in john’s latest post, he ponders something that i struggled with before i left my christian faith behind.
i’ll quote him:
I am a practical atheist. Yes, I believe in God, but in practice, my life doesn’t always reflect that belief in God. As I asked the crowd this morning, what would be different about my life if I really took God at His Word? How would it affect my prayer life? My private life? My future? Do I really believe God is in control? That He is actively involved in the life of His creation? I say I do. The Bible says He is. But, I wonder why my daily life doesn’t always reflect what I profess to believe.
these were things i struggled with a lot in 2003 through 2005, leading up to my big decision.
i didn’t just think about it, though, i set about really finding out.
i set about really studying, and applying the bible to my life in a whole new way. i wrote, lots, about what i believed, hashing through ideas about evangelism, atonement, grace, emerging culture, hell, and lots of other subjects.
this led me to start reading the works of the church fathers, which led me to be interested in the early church, which led me to be interested in the culture behind the early church, and i ended up studying roman culture and the early church fit into it. i studied paul’s life, i studied basically everything i could get my hands on,
and, to be honest, i was uncomfortable with the things i was learning.
i ignored some what what i was learning, at first, but eventually couldn’t, and be honest with myself.
one of the hardest things to come to grips with was that the bible wasn’t perfect.
i had come to believe before that the bible was the inerrant word of god, reliable and trustworthy.
but i was learning that it was hobbled together by people with political agendas, stealing from older works (many of them not “christian” works, either).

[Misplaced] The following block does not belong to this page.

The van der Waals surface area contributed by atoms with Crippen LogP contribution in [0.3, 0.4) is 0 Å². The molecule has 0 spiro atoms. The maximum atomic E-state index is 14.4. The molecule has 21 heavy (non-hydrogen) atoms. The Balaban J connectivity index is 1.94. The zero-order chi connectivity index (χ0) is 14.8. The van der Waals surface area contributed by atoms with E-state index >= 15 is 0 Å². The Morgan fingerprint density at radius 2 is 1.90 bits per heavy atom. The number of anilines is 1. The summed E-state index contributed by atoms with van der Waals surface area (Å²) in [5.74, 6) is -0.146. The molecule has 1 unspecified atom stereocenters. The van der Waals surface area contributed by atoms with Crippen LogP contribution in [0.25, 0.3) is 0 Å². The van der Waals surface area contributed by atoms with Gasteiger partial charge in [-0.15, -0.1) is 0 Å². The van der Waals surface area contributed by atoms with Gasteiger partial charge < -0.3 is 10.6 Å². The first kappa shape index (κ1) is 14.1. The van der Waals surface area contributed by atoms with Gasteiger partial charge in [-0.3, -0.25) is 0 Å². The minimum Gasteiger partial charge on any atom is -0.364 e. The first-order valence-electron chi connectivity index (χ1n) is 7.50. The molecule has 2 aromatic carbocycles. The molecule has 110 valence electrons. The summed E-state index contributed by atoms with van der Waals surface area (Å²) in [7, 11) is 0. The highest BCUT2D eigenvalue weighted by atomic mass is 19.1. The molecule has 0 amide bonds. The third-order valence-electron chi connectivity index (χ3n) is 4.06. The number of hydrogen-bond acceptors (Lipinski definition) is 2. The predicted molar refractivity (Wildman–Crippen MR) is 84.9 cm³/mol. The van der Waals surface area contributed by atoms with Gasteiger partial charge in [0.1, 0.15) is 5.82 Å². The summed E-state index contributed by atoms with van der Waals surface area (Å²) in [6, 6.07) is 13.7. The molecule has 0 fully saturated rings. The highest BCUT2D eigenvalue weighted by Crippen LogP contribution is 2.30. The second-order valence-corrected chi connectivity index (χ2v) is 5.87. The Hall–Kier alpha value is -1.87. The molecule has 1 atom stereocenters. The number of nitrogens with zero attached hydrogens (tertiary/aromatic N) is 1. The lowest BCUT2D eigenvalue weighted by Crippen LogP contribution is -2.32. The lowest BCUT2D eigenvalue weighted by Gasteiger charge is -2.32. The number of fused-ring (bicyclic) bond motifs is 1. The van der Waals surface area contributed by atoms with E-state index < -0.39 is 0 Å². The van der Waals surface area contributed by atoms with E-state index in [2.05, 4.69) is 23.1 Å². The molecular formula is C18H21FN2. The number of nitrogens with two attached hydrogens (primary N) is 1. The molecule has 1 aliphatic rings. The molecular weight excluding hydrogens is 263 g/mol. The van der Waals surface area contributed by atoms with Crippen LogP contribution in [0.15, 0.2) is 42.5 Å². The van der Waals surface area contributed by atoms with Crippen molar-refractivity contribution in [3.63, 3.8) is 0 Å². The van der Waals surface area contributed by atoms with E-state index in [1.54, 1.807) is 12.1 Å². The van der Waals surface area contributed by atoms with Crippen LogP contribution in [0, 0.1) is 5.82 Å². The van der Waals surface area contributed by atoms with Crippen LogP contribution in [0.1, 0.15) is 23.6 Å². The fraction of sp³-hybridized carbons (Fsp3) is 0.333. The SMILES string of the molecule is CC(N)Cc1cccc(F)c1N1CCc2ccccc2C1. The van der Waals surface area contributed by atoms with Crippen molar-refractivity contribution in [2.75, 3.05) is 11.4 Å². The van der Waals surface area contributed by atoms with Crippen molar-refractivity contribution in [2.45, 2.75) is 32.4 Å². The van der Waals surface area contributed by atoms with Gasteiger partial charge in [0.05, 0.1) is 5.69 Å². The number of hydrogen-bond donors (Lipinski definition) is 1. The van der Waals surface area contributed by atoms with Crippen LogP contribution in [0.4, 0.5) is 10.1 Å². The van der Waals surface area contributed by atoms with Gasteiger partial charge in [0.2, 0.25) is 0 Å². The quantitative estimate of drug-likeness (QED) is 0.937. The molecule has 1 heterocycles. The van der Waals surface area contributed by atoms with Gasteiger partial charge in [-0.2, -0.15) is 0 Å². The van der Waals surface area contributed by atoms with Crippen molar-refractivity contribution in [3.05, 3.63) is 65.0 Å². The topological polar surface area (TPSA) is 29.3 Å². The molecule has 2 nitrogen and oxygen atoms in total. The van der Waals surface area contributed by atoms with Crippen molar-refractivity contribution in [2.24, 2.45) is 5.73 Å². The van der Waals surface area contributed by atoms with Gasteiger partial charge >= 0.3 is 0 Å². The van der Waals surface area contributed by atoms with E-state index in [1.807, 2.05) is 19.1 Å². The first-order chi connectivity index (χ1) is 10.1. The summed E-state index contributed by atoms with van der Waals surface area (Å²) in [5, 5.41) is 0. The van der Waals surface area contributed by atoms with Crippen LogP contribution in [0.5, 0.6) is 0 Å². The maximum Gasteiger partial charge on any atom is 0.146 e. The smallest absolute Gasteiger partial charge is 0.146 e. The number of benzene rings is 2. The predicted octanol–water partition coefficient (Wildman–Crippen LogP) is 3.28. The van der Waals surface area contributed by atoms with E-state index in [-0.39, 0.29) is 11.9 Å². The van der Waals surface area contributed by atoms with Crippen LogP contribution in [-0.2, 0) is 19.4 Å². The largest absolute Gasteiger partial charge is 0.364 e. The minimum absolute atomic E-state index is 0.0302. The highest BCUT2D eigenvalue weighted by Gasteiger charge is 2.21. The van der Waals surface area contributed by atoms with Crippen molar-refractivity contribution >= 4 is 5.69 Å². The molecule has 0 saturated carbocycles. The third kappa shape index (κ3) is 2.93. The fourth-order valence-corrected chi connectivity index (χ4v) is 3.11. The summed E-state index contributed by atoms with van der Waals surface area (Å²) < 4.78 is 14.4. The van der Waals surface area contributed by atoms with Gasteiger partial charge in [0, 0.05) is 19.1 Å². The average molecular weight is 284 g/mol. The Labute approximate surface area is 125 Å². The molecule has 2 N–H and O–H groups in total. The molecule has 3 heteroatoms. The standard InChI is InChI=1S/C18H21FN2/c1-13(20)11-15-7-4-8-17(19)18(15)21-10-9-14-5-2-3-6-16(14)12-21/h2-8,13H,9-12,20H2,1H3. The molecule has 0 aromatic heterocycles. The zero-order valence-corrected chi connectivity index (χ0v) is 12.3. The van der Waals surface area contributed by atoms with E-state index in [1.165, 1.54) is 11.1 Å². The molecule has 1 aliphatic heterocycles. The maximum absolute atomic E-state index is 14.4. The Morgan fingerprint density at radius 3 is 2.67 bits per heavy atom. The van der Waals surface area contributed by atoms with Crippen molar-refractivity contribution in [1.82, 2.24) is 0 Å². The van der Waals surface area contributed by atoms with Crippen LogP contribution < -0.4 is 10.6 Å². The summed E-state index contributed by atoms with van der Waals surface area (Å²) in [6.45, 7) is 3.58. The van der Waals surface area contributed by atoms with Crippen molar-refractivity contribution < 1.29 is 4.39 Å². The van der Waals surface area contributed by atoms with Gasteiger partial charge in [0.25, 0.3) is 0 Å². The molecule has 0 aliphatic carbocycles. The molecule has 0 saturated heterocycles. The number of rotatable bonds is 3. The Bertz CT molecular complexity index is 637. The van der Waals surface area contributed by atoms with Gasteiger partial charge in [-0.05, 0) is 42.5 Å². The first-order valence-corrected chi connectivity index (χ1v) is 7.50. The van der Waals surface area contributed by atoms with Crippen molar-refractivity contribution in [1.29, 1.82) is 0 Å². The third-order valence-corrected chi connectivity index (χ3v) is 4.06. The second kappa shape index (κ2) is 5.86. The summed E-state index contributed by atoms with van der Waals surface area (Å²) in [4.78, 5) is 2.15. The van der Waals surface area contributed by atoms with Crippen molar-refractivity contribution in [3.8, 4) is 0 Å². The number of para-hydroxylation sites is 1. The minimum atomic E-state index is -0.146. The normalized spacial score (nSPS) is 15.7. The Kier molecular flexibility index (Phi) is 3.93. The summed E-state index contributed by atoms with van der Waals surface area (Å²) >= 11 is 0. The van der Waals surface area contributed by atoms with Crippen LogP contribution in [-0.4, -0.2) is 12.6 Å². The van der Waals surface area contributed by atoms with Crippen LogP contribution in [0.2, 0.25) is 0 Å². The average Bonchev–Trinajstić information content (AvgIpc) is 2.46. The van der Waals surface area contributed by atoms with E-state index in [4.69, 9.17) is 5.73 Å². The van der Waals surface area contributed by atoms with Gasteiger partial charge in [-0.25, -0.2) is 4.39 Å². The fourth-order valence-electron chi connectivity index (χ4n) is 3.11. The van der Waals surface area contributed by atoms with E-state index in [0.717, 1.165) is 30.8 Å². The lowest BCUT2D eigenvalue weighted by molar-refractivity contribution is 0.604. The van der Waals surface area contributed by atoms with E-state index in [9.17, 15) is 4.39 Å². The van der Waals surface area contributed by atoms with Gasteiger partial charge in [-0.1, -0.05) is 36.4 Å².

and i was learning not to angrily stop reading the articles that pointed out drastic inconsistencies. inconsistencies that i had previously glossed over.
i was learning to recognize some of the awful awful things in there that i had candy-coated in order to believe this was a “good” book.
as i learned how the bible came to be as it is, i learned not to impose my own viewpoint on what it was, and eventually came to see it as a collection of writings from a wandering desert tribe barely out of the prehistoric age and a god-man myth built around those writings collected in order inspire a people to throw off an oppressive government.
and as i accepted this, i cam eto realize why i had always had such trouble reconciling my own lack of faith (in christian terms).
i came to realize that despite my giving myself over to god, why i was still not ever really “living for him”.
i came to realize why me and my christian peers were constantly struggling with things the holy spirit was supposed to be helping us overcome.
it was, simply, because there is no holy spirit that does any such thing.
1 thought on “why i couldn’t live the christian life well”
Well stated Chris. Although, I feel I should mention as a proud, card carrying Athiest, Just because the Bible is not the literal word of a ‘God’, does not mean that it isn’t an excellent book, well worth reading. As long as one takes into account the context of it’s creation, there are some excellent stories therein and, in many cases, good guidance on morality etc.
Context is what’s key though. One cannot take any text at face value, especially not ancient religious texts such as the Bible, the Koran or even Confucius. With an eye to the context they were created in though, they all bear wonderful fruit.
Most interesting, imho, is how so many of the basic stories in the Bible and other religious texts are repeated over, and over again. From Hindu to Haida and just about everything in between, the historical religious documents and legends of most peoples in the world relate the same stories coloured by the prism through which those particular peoples saw the world.